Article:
November 25, 2020
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Story tips, concerns, questions?

Treat yourself to some skin-crawling films to enjoy a fall night inside. Photo by Jasmine Nguyen.


By Jasmine Nguyen, Editor-in-Chief

Did you hear something? A branch creaking? A hurried pair of footsteps creeping through your hallway? The sounds of the wind or are those whispers outside your window?  

Is there a ghost? A zombie slowly making their way into your room or a demon hiding in the bushes? It’s none of those things. It’s just the sound of these Asian horror films that I’ve been watching to get my mind off of the real-life horrors (like climate change, capitalism, or deadlines) that are going outside my home. 

So here’s a list of some of my personal favorites from the genre to help keep your mind of the real terrors in your life. 

Dumpling ( dir. Fruit Chan, 2004, Hong Kong)

Watch on Amazon | Trailer 

Mrs. Li (Miriam Yeung) wants the same thing that many people want, to remain young forever. Her looks are fading and her husband’s attention is disappearing at an alarming rate. So she turns to a local chef (Bai Ling) who says she has the secret to everlasting beauty and youth, and with learning her secret there is a price to be paid. I’m not going to spoil anymore, but I have to warn “Dumpling” doesn’t pull any stops. The horror, and the slow descent into madness the characters fall into is something quite unlike other films I’ve watched. But I’ll be avoiding eating dumplings or even being around babies for the time being, at least until I can get this story out of my head.

A Tale of Two Sisters ( dir. Kim Jee-woon, 2003, South Korea)

Watch on Amazon, Shudder, Kapony | Trailer 

“A Tale of Two Sisters” is an eerie film, filled with uneasy glances, unreliable narrators, and toxic family relationships. The film follows Sumi (Im Soojung), a young teenager who has recently been released from a mental hospital and is haunted by the past. She returns to her family’s home with her younger sister Suyeon (Moon Geunyoung) and Sumi is she’s forced to wrestle with a fraught relationship with her stepmother Eunjoo (Yum Jung ah). The film has your heart racing, an uneasy feeling crawling up your spine as you watch Sumi struggle with her haunted past, and no matter how hard someone tries to forget something, it’ll usually end up crawling out from underneath your oven.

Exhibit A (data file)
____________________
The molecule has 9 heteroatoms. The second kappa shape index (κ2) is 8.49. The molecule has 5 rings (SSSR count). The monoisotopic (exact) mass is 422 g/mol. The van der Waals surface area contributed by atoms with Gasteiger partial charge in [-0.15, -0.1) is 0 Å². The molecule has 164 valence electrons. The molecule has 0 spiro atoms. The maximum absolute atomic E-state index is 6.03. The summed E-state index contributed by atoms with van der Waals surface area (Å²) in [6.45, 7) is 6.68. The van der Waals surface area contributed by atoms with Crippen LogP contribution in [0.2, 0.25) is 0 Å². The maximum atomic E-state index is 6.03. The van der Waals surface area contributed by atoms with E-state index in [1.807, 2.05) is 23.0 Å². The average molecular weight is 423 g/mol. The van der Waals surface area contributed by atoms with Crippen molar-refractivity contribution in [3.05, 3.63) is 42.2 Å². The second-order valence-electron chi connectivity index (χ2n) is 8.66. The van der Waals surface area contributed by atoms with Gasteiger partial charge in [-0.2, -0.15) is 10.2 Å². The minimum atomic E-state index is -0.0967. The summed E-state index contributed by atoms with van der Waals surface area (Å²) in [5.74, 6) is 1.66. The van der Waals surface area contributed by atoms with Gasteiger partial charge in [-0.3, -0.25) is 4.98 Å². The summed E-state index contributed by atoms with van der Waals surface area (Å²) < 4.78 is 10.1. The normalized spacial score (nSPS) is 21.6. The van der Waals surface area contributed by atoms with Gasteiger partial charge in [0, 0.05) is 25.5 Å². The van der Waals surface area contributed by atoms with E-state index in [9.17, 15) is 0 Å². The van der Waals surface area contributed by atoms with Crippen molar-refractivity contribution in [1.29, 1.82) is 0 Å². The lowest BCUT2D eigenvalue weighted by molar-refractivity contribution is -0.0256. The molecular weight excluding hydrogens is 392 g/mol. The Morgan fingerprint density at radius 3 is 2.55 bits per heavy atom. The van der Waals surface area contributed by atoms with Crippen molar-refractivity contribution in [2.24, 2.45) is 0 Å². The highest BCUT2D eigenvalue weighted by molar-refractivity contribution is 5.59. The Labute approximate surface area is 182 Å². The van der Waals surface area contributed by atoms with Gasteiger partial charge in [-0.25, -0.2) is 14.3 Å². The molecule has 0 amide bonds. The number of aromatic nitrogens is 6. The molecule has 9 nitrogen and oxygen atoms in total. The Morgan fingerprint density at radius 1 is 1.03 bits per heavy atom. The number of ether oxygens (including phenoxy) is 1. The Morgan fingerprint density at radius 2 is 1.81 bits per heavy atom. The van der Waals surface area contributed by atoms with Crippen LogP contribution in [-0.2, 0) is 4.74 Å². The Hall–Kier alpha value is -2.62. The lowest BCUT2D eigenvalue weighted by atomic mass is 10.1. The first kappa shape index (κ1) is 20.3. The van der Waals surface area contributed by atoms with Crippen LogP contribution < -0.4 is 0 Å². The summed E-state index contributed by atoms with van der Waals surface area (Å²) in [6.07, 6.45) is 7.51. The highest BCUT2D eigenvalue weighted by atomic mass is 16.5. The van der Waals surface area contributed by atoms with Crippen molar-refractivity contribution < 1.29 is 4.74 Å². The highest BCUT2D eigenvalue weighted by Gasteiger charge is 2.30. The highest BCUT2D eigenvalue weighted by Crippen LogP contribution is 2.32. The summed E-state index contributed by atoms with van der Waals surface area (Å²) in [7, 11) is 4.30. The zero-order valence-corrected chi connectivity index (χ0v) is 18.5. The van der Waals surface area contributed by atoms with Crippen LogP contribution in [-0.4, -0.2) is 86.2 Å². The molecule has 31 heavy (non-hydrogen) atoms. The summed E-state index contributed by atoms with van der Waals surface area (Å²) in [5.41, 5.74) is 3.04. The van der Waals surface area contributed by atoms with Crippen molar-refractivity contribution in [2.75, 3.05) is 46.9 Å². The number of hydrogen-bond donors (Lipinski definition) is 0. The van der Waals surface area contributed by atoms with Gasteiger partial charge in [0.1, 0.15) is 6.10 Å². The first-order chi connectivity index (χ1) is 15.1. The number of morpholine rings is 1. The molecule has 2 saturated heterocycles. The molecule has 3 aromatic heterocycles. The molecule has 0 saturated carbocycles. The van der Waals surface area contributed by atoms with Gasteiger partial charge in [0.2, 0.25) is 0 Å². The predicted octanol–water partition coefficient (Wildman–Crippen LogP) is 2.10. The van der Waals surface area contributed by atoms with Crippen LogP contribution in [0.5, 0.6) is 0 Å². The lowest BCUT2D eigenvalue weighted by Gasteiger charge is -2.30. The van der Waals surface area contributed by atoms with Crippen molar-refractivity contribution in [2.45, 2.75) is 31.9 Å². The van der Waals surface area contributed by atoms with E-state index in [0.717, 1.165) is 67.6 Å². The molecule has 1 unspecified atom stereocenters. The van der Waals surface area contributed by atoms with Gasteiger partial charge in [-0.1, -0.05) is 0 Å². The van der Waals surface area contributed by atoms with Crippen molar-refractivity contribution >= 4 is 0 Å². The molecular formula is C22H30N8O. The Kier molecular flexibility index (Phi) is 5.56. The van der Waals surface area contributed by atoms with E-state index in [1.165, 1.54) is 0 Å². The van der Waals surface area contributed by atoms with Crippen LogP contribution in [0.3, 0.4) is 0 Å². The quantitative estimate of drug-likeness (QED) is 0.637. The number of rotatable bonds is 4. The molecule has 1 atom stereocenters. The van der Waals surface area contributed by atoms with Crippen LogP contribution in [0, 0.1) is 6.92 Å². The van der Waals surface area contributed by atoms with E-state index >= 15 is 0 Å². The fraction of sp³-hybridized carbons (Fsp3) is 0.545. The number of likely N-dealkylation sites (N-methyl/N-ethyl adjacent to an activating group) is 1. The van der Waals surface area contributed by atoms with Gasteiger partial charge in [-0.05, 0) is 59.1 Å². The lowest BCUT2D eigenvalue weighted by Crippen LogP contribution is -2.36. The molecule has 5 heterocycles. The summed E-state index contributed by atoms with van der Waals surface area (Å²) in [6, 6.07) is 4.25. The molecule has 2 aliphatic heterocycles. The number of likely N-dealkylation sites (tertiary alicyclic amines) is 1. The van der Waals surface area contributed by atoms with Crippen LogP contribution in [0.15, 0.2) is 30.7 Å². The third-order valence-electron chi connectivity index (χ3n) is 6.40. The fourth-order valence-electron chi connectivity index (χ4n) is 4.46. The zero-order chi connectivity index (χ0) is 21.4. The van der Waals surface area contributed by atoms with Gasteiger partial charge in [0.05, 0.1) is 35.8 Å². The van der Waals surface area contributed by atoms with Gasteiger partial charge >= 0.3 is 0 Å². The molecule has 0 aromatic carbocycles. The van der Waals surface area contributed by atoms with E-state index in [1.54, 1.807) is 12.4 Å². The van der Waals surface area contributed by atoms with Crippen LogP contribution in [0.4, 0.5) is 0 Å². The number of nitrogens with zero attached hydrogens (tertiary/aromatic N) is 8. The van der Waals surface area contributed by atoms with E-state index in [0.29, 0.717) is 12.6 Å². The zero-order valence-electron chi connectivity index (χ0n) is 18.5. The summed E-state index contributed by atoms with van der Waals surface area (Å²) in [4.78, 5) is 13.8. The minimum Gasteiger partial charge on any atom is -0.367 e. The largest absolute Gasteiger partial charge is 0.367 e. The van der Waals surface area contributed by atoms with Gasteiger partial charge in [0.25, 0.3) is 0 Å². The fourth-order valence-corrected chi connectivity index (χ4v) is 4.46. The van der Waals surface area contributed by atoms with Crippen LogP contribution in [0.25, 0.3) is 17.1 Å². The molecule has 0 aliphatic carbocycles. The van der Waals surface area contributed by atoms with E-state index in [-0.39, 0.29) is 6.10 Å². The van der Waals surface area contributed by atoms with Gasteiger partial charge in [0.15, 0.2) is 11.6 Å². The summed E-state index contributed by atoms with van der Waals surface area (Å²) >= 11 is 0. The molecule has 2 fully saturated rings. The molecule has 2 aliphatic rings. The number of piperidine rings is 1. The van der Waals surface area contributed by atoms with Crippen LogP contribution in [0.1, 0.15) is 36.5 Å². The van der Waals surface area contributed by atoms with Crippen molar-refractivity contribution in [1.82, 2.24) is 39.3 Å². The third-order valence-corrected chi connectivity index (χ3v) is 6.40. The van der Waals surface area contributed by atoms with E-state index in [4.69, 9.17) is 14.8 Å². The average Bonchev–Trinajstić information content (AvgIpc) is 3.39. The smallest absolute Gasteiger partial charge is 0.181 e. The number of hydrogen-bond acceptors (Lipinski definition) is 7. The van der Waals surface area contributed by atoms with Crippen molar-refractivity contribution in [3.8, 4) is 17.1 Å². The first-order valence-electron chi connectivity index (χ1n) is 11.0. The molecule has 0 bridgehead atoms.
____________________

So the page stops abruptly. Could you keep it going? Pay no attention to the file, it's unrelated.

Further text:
Perfect Blue ( dir. Satoshi Kon, 1997, Japan ) 

Watch on Amazon | Trailer 

Fame, Money and Beauty, what else could a girl want? The film follows Mima Kirigoe, a Japanese pop star who’s transition to acting brings the young woman a new slew of issues. Her private life, and her public persona have the lines slowly blurred, as a stalker begins to threaten Mima and the people around her. “Perfect Blue” is an animated film, the only one on the list, but the skin-crawling experience is just as intense as the live-action films. Maybe even more so, as the animation gives freedom to the director that physics rarely gives.

Train To Busan ( dir., Yeon Sang-ho, 2016, South Korea ) 

Watch on Netflix |Trailer 

I don’t usually like zombie films. They’re often boring and all the same to me, but this film? Iconic. I’m not just saying that because Gong Yoo plays the main character Seokwoo or the love of my life, Choi Woo Shik plays a charming baseball player in it. “Train to Busan” is an unpredictable yet unpretentious spin to the zombie movie. It’s not mindless or just a gore form of transport instead this movie gives you characters you want to survive throughout the film, plus a man literally uses only his arms to fight against zombies, how cool is that?

The Wailing ( dir. Na Hong-jin,  2016, South Korea)

Watch on Amazon | Trailer 

Note to anyone reading, this film probably wasn’t made to watch at 11 p.m. on a Sunday night with only your blind dog as company. “The Wailing” is much more akin to “Memories of a Murder” by Bong Joon Ho (the director of “Parasite.”) With a fumbling policeman as the main character trying to unravel the mysterious illness that has invaded his small village. This film is a complex mixture of zombie horror, demonic possessions, and even the leftover tension of Japanese colonization. It’s a film that should be watched twice.

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